But that is beside the point. Busoga where she comes from represents a big population and Mr Mbabazi, had through civil society networks, made penetration. But it also has political camps notably Kivejinja versus Kadaga.
But both detest Ms Lumumba’s rise partly because she is half Samia and half Bakenyi hence not pure Musoga. Yet none Basoga in Busoga combined, make Basoga a minority. In Museveni’s calculation, should the Busoga group play a tribal card, Ms Lumumba would swing the other votes. Should they work for him in 2016, he has a higher chance against the Opposition overall.
The focus on the grass roots is to deny Western powers ground. It’s hard to impose change where the population is still with the ‘dictator’ as was the case in Zimbabwe with Robert Mugabe. So Museveni wants to position himself as the man of the people in anticipation of any onslaught from Western powers.
However, all these calculations by Museveni are dependent on the personal resolve of Mbabazi and the alleged foreign backers.
Secondly, it’s also dependent on how the Opposition agree to work will Mr Mbabazi. Will Mbabazi listen to his long-time friend and save the revolution they started from ending on a tragic note? Will he view his actions, if any, as a move to save the NRM from collapsing on the shoulders of one man? Thirdly, will the Opposition maintain confidence in Mbabazi up to the last point?
So far, because of the closed talks between Mbabazi and Museveni, the Opposition is asking questions as to whether they won’t make a fatal mistake to put trust in Mbabazi. The return of maverick Gen David Sejusa without Museveni torturing him has even called for more caution.
The real battle essentially is about who will swing the people, most of whom, unfortunately have a higher propensity to annoy on matters which affect them directly. That makes the road to 2016 foggy. The forces at play are complex.
About The new appointments in NRM secretariat dominated by east
A political schemer he is, Mr Museveni is pulling all tricks. While he believes that he can still dissuade Mbabazi from unsettling him, he is also aware now that the forces behind Mr Mbabazi were big and it would be imprudent to trust in negotiations alone. The Opposition has more or less agreed to back Mr Mbabazi as their candidate against Museveni.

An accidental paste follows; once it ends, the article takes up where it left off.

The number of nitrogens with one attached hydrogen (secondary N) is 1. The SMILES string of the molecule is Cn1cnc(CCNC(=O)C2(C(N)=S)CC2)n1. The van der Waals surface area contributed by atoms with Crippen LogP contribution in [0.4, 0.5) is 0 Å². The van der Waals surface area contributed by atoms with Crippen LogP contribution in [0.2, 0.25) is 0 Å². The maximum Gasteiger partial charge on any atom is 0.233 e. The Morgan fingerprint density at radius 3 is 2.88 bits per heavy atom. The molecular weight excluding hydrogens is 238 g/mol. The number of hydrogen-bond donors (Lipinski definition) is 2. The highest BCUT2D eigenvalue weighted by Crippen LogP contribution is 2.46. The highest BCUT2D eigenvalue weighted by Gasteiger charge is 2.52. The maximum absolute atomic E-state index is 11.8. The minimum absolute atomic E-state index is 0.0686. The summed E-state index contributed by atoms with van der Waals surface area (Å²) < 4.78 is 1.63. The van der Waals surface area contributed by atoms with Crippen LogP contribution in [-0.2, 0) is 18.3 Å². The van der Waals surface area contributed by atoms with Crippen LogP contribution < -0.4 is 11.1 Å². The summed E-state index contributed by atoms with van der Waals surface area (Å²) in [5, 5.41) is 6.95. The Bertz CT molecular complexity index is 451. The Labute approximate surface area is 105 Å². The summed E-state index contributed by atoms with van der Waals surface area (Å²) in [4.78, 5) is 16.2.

That, with foreign backing, is a plate too full for Mr Museveni. Mr Mbabazi has also promised the Opposition that he would stretch Mr Museveni and the NRM up to their limit and either break it from within, or quit at the last minute leaving it fractured thus unable to marshal campaign machinery.
Mr Museveni is aware that sectarianism, tribalism and poor service delivery have been the long held grievances against him and NRM party.
In anticipation of these issues becoming a rallying point against him in 2016, he is trying to give the NRM a national outlook. Of recent, the government which had largely taken to ragged capitalism has been rolling out social programmes with renovation of old and abandoned schools, hospitals plus a host of activities.
The grievances of tribalism were louder in northern, eastern and partly central parts of the country which, looking at public job placements and economic benefits; saw the western region as dominant. The composition of the NRM heavyweights was from the western. To disarm his critics, Mr Museveni is now trying to depart from history and extend NRM “ownership” to all areas.
That explains the appointment of senior managers of the party secretariat as mainly from the north and the east: Justine Kasule Lumumba (secretary general), Dr Kenneth Omona (deputy treasurer), Dr Tanga Odoi (election chief) are from the east while Richard Todwong (deputy secretary general) is from the north. The party treasurer is Rose Namayanja from Buganda.
This team’s main purpose is to demystify the talk of sectarianism and tribalism. They are meant to help boost the 2016 campaigns. Besides, the main work in Parliament is nearly over, save to make electoral laws.
The MPs have also been whipped to tow the party line after the outspoken ones such as Theodore Ssekikubo and Barnabas Tinkasiimire who had “captured” Parliament, were subdued and made to fight for their own survival. The main job now is campaigns.
The ministers going to the secretariat now, most of them will be reappointed to Cabinet after. The young politicians who were vocal in support of Mbabazi have been paid money and promised more political and economic assistance.